Through three generations the Ritchie family has never hit their children. But in other ways, their child-rearing practices have changed enormously.

Jane Ritchie, now 73, her eldest daughter Jenny, 50, Jenny's eldest daughter Jessica, 24, and Jessica's eldest daughter Tesla, 15 months, mirror huge changes in New Zealand society.

When Jane married James Ritchie in Wellington in 1956, the dominant philosophy was that the future wellbeing of children depended on their full-time "attachment" to their mothers.

"Once I became pregnant, I abandoned work on my PhD and, almost with relief, gave myself up to full-time motherhood," Jane wrote in 2001 in a feminist journal article about the changing role of mothers.

She attended Parents Centre antenatal classes run by Helen Brew, later a leading film-maker.

"She looked at us women and said, 'from now on your lives are going to be totally dominated by the babies you are going to have. You must never leave your babies - their total wellbeing depends on your constant presence'," Jane recalls.

When her husband took up a fellowship in the United States, Jane knew her place.

"He went up and did wonderful things at Harvard. I stayed home and looked after Jenny," she says.

Apart from the nights spent in hospital having more children (three more natural children, one of whom died, plus two adopted), she did not spend a night apart from Jenny for the first nine years. She was upset when a Plunket nurse stopped her breastfeeding at 8 months.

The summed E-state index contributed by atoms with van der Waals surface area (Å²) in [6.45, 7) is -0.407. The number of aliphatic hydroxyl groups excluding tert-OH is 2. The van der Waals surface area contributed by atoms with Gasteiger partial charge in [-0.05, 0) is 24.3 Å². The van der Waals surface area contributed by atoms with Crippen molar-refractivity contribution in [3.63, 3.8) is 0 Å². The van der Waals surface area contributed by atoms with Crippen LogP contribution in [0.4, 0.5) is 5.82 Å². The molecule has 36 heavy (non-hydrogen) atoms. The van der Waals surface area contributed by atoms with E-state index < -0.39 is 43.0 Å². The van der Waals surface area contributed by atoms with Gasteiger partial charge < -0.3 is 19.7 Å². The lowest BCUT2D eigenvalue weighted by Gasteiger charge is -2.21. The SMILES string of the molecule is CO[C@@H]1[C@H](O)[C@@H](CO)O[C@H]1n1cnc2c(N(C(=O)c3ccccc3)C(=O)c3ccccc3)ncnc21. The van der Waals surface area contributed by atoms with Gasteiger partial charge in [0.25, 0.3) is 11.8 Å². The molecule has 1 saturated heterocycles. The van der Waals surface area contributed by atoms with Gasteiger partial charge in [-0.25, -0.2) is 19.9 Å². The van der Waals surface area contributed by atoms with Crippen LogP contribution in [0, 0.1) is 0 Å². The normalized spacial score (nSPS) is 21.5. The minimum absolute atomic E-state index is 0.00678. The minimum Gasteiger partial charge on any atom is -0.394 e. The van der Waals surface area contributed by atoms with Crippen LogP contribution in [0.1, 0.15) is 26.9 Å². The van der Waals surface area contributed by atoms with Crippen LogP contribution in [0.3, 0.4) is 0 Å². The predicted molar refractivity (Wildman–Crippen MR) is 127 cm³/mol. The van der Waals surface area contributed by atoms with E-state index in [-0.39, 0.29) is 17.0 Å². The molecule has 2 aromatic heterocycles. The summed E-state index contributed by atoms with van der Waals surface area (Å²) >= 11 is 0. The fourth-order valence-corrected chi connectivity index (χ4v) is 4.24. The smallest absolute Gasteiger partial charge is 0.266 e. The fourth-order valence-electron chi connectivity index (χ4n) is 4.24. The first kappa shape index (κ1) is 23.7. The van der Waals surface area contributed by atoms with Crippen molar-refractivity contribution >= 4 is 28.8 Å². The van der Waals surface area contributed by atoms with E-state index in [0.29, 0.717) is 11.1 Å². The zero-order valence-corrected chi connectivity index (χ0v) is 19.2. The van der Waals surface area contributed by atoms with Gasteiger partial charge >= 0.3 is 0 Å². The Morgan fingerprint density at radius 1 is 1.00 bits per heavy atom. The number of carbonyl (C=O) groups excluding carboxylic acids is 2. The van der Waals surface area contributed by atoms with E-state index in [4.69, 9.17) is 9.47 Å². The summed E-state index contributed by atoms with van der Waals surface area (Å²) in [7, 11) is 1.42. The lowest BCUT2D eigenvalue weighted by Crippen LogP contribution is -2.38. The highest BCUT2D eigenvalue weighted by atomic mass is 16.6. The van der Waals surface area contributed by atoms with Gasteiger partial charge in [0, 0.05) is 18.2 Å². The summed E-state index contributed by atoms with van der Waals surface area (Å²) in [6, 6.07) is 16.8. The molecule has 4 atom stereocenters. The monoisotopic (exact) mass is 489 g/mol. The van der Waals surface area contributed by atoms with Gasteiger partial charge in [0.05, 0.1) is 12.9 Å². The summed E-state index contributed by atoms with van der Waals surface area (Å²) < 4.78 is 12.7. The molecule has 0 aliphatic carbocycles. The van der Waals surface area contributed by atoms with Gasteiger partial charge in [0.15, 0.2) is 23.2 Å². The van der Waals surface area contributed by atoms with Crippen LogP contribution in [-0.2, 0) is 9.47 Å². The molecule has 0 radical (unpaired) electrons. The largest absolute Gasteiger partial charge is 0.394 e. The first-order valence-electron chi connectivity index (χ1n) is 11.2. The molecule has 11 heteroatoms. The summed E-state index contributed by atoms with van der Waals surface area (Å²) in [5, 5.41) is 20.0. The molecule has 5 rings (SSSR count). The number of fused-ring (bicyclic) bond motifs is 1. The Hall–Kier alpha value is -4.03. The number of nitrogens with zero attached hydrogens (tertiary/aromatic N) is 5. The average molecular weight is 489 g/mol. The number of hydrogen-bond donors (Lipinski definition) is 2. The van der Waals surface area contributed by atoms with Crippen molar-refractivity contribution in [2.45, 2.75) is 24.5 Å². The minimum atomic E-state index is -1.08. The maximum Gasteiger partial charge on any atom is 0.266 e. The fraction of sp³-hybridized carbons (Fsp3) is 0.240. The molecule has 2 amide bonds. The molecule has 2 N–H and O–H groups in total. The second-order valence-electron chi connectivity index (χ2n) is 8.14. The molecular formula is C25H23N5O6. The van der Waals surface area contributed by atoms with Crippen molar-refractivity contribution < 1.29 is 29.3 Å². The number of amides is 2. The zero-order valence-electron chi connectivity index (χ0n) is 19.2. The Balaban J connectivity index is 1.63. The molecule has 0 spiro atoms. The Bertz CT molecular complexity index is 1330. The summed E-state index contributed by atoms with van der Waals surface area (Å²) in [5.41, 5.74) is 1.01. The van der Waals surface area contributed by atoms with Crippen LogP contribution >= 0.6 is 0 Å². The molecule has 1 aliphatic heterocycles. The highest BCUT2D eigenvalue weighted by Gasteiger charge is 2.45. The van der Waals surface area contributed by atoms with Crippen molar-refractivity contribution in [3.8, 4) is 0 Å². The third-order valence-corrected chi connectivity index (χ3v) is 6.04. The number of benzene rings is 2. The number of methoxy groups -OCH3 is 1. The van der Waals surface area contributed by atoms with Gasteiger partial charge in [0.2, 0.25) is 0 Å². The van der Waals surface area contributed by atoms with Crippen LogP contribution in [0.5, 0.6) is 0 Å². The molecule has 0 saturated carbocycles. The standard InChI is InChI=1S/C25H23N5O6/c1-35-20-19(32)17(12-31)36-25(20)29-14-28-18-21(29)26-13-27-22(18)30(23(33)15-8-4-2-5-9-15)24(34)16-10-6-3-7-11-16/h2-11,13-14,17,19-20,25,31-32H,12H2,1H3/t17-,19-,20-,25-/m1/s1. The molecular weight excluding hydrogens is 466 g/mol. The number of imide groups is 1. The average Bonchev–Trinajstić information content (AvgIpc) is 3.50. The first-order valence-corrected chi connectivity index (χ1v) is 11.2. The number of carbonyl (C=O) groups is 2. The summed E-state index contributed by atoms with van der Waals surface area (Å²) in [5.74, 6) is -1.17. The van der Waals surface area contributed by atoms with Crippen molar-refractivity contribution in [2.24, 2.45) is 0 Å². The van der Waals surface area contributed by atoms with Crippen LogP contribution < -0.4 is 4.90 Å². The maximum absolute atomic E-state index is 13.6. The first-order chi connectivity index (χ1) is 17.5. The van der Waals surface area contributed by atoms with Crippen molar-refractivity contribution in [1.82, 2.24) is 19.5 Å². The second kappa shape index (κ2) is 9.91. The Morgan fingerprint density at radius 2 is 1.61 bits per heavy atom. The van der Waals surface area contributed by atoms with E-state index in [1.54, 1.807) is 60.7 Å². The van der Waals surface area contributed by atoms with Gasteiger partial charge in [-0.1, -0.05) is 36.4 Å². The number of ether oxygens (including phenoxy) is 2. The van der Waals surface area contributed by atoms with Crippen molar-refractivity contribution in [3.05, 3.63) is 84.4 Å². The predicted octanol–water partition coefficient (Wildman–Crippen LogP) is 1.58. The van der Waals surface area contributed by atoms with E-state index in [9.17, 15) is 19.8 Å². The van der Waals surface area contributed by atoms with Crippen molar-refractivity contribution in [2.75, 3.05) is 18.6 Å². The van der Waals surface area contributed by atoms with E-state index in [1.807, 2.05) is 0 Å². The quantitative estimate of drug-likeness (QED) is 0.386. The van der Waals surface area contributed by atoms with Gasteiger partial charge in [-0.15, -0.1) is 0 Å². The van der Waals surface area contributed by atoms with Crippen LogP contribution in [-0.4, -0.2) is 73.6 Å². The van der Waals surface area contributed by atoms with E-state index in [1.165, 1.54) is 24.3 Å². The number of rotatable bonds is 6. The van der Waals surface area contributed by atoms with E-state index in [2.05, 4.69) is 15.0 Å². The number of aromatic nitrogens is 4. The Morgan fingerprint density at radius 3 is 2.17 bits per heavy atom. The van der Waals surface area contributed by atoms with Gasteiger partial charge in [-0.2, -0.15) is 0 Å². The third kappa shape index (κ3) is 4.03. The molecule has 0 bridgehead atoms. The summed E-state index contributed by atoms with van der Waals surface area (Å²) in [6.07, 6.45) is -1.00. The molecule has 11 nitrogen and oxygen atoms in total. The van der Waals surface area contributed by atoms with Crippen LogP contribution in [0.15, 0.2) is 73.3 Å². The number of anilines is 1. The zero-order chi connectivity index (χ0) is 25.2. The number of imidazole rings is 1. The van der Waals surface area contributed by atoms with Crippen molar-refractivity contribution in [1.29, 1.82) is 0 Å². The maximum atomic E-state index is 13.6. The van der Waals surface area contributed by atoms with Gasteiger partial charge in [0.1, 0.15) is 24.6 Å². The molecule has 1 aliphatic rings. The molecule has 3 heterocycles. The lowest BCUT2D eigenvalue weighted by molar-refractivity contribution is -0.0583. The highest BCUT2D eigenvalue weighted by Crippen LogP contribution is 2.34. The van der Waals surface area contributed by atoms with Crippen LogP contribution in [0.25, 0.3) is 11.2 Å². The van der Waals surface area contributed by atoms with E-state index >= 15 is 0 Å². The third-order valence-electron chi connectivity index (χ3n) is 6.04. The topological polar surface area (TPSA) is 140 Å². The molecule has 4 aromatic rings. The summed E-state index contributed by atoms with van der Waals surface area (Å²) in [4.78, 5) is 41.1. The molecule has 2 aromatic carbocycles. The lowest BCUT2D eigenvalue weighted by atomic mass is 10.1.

She and James adopted what was already Parents Centre's philosophy opposing all physical punishment.

"We growled, shouted, yelled, scolded," Jane says. "We put Jenny in her room once. She was so angry that she threw every toy out of her box, and after that we never put her in her room again."

In 1963, when Jenny was 4, Jane became the first woman at a New Zealand university to obtain a doctorate in psychology. It was done, she wrote, "with the support and assistance of my husband, James, who minded Jenny during the long university summer holiday". James had been the first member of his family to go to university.

But it was not until Jenny was 14 that Jane finally went back to paid work in Waikato University's psychology department, which James then headed.

"The first years were hard; there was no training and no women as role models," she wrote.

The challenges for Jenny were different. By the late 1970s, when she reached her late teens, the road to university was wide open, and her parents were upset when, at first, she turned down the opportunity.

She had had a taste of liberal America on her parents' sabbatical years and after that she "hated every moment" at Hamilton's Hillcrest High School. "When I left, I went and worked at the medical laboratory in Hamilton. I didn't want to have any more of this education shoved down my throat."

Eventually she became a kindergarten teacher and got pregnant at 25 with no stable male partner. Later she had four more children and a step-daughter, but her relationship with the father was "never traditional".

"I was not that sure about living together. I'm still not," she says.